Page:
Carol Janice Osborn
As some of you may be aware, for much of my life, I have been trying to locate my mother. Note, that I do not refer to her as a “birth mother” as I was not technically adopted by someone else, though I have had many, many honorary mothers who readily volunteered for the role and continue to manifest
A bit of backstory
My mother left me behind in Flint, MI in late spring of 1973. I lived with my grandmother and great-grandmother (on my father’s side) until I was just past 17 years old. I moved into my own house at that time, in 1984. I had not heard from her, seen her, or heard word of her and her whereabouts since that day.
She was often spoken of by my grandmother and great-grandmother, sometimes disparagingly. Other times sympathetically. They were judgmental people who lived in a very, very small and rarified environment. Their entire world consisted of their own limited experience, the very small group of relatives and friends they had, and little else consisted of their world view. Most importantly, they quite often, as many do, used other people’s perceived characteristics, words, and deeds to invalidate them while validating themselves. Needless to say, neither of my parents, myself, or anyone for that matter, scored well on that set of measurements.
Fast forward a bit
Several times over the years, I made efforts to locate her. In fact, the reason I am so accessible and easily located online largely is due to her. I had always hoped she, or her potential and subsequent relatives would try and locate me. I wanted to be sure I was easy to find. For the best part of 25 years, I have used my real name and made sure that even my name resolved to a domain for ease of access. I will likely revisit that notion going forward. Regardless, despite all efforts she was a virtual ghost in nearly all systems and directories.
Her name yielded no census records, no court records, and no tangible publicly available information. Paid people search services presented only impostors and close matches to her. At one point, a friend who is a bail bondsman and private investigator, tried to locate her and found virtually nothing. He stated that without a social security number, she would likely not be found. Ironically, in all of the documents, forms, licenses, and legal material I have saved, I did have her social security number, but overlooked it many times.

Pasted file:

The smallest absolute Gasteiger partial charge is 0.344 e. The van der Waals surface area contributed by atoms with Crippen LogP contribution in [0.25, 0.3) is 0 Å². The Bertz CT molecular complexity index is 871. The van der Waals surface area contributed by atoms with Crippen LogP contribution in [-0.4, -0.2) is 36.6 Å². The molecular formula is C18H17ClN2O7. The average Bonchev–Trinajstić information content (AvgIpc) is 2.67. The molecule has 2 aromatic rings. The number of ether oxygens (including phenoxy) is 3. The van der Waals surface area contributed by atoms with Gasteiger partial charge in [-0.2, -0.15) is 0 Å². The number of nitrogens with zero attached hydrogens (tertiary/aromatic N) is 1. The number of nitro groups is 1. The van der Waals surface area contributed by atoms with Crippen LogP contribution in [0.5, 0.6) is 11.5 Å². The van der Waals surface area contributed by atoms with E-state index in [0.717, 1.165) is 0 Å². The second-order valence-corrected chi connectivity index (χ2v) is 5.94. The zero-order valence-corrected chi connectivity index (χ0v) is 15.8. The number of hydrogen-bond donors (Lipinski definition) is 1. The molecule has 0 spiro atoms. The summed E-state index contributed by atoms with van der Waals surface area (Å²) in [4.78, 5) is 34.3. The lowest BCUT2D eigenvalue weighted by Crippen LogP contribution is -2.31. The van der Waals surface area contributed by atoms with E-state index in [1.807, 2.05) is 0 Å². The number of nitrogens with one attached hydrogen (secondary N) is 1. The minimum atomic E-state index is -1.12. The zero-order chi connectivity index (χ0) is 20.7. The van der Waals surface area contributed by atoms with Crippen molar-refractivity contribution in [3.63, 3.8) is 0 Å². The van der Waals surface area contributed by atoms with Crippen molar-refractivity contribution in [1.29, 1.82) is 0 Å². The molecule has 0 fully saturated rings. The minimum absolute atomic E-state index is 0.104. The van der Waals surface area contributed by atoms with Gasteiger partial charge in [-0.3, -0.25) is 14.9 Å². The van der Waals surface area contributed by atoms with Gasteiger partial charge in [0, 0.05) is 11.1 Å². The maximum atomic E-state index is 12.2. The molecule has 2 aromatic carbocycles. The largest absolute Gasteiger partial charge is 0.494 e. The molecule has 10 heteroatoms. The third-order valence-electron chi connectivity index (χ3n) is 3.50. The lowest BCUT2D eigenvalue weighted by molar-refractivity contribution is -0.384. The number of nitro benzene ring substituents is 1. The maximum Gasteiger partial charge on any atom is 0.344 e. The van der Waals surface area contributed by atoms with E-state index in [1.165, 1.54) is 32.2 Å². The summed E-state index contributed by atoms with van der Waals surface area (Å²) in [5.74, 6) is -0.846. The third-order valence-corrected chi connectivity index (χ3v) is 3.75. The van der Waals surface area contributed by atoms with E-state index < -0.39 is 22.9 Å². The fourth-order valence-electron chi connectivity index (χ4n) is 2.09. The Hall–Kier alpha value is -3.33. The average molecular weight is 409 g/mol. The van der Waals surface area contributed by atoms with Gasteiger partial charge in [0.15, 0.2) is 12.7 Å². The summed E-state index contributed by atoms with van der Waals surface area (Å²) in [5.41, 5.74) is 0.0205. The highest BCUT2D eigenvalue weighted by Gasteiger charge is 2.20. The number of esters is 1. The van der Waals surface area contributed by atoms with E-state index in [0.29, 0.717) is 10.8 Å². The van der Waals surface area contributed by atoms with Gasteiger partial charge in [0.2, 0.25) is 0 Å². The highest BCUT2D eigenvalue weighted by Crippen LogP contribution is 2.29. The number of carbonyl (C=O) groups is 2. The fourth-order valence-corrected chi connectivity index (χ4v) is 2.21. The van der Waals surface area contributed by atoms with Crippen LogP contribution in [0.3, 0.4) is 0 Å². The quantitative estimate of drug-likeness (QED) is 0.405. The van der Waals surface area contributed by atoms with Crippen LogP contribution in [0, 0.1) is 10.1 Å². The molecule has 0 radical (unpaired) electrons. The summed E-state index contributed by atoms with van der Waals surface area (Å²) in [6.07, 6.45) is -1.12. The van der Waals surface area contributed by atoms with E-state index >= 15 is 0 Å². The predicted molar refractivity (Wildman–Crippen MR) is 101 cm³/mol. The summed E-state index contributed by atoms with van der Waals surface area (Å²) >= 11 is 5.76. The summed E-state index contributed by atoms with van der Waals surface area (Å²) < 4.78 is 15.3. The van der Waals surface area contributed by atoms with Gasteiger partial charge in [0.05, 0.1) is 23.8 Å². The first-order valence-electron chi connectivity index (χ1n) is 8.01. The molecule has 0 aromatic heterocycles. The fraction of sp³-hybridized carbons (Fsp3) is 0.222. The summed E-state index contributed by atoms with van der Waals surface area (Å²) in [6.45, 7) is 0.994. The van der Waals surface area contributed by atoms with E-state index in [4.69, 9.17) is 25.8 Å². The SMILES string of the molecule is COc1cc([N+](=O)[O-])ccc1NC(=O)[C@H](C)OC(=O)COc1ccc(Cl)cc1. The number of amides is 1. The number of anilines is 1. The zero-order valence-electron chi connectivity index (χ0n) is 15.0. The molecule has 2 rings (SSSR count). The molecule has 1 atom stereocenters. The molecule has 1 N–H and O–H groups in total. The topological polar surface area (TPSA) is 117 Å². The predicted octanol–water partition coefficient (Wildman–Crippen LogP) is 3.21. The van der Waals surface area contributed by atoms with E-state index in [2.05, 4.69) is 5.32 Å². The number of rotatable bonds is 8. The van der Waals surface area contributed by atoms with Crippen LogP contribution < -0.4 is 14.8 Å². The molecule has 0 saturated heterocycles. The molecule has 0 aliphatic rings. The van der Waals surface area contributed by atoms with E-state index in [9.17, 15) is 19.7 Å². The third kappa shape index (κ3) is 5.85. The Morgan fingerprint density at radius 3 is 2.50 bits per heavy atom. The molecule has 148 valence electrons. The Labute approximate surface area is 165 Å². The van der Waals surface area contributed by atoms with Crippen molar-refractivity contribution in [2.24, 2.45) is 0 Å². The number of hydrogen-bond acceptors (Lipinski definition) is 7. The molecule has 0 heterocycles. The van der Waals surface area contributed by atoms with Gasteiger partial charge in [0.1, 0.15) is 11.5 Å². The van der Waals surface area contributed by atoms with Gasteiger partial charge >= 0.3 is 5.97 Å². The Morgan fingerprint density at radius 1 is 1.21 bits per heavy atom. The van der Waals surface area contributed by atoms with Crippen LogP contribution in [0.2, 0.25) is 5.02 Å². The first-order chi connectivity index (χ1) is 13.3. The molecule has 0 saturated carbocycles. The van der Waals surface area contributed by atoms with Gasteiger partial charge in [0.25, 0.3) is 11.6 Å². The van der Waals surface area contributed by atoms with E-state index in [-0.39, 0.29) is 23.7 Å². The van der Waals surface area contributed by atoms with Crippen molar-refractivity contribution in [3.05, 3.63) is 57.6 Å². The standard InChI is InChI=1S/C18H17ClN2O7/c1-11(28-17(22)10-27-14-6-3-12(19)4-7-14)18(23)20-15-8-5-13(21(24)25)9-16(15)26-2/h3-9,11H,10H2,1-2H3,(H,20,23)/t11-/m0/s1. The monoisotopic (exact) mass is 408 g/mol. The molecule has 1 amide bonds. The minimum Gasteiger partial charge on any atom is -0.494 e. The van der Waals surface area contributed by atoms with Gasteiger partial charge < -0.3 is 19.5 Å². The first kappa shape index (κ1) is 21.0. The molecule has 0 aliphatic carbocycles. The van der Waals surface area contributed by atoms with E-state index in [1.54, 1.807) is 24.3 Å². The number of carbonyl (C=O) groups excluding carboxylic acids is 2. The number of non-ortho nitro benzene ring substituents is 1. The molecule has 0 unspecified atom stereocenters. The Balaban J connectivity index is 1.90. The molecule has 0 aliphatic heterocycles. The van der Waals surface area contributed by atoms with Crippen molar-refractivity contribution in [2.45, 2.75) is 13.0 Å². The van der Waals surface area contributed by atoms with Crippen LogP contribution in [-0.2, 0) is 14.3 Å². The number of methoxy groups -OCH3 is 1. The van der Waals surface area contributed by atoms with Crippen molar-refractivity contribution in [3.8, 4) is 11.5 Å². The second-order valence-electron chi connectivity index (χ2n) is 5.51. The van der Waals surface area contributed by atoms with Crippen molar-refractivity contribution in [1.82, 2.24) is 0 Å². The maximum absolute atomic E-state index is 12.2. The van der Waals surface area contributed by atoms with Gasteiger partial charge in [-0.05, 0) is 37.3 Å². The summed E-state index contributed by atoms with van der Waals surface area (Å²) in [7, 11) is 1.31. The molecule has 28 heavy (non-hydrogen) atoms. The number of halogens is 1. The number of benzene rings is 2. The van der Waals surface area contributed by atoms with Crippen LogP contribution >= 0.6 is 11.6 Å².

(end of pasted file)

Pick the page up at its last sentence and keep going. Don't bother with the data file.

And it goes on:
In 2016, I thought that I finally had some luck in finding her. It seemed that her present husband had died. Thus, his death created a record and left a tangible match for her name as “Carol Janice Aird” under her current married name. My father resolved to become involved, mostly at the request of his granddaughter, and wrote to her and her copied his letters to her husband’s named relatives at the address that we were able to determine was her likely residence. But, we received no reply.
By this time, I’d resigned myself to leave her at peace and to stop trying to find her. Even when asked by her grandchildren. My logic was, at that time, whatever her reasons for remaining so steadfast in not contacting me, in any way, shape, or form, she stuck to them strictly and did not deviate. I’d often rationalized that it was easier to have a relationship with her than it was my father, whom I maintained a strained and sporadic relationship with for my entire life.
When my father died on May 28, 2021, I was searching our email correspondence to find some potential cousins, nieces, and nephews on his father’s side of the family. Mostly to let them know he had died. He had been in contact with some of those people scattered about Michigan, Ohio, Kentucky, and elsewhere. Some of the emails that we had exchanged about her resurfaced. I saw her full and newest married name and I decided to try and search for her again. This is when I discovered that after searching for nearly 40 years, largely without a trace, I have finally located my mother.
The top search result for her name was her obituary from the funeral home reads as follows:
Carol Janice Aird, 78, of Columbus, died at 7:00am, January 4, 2021, at her residence.
Carol was born September 10, 1942 in Washington State, the daughter of Howard Ross Osborn and Virginia Cole Osborn. She married Dennis William Aird in 2006 while living in LaPorte, Indiana. He passed away in 2014, after returning to Indiana to be with family.
Though Carol’s early life is vague her stories would captivate anyone in the audience. She spoke of being a civilian in France and serving troops through the USO. Later in life Carol enjoyed working in sales for LeCreuset Stoneware Company. Carol was also a very talented artist. She loved animals, especially dogs and horses.
She was preceded in death by her parents and her husband.
No services are planned.
Instantly, I knew that this was indeed my mother. The photo in the obituary was not only unmistakably her, it was the first time I had laid eyes on her for 48 years.
Here’s the email that I sent to my father after he died. I realize it seems kind of odd, but it is well within the spirit of our established communications model: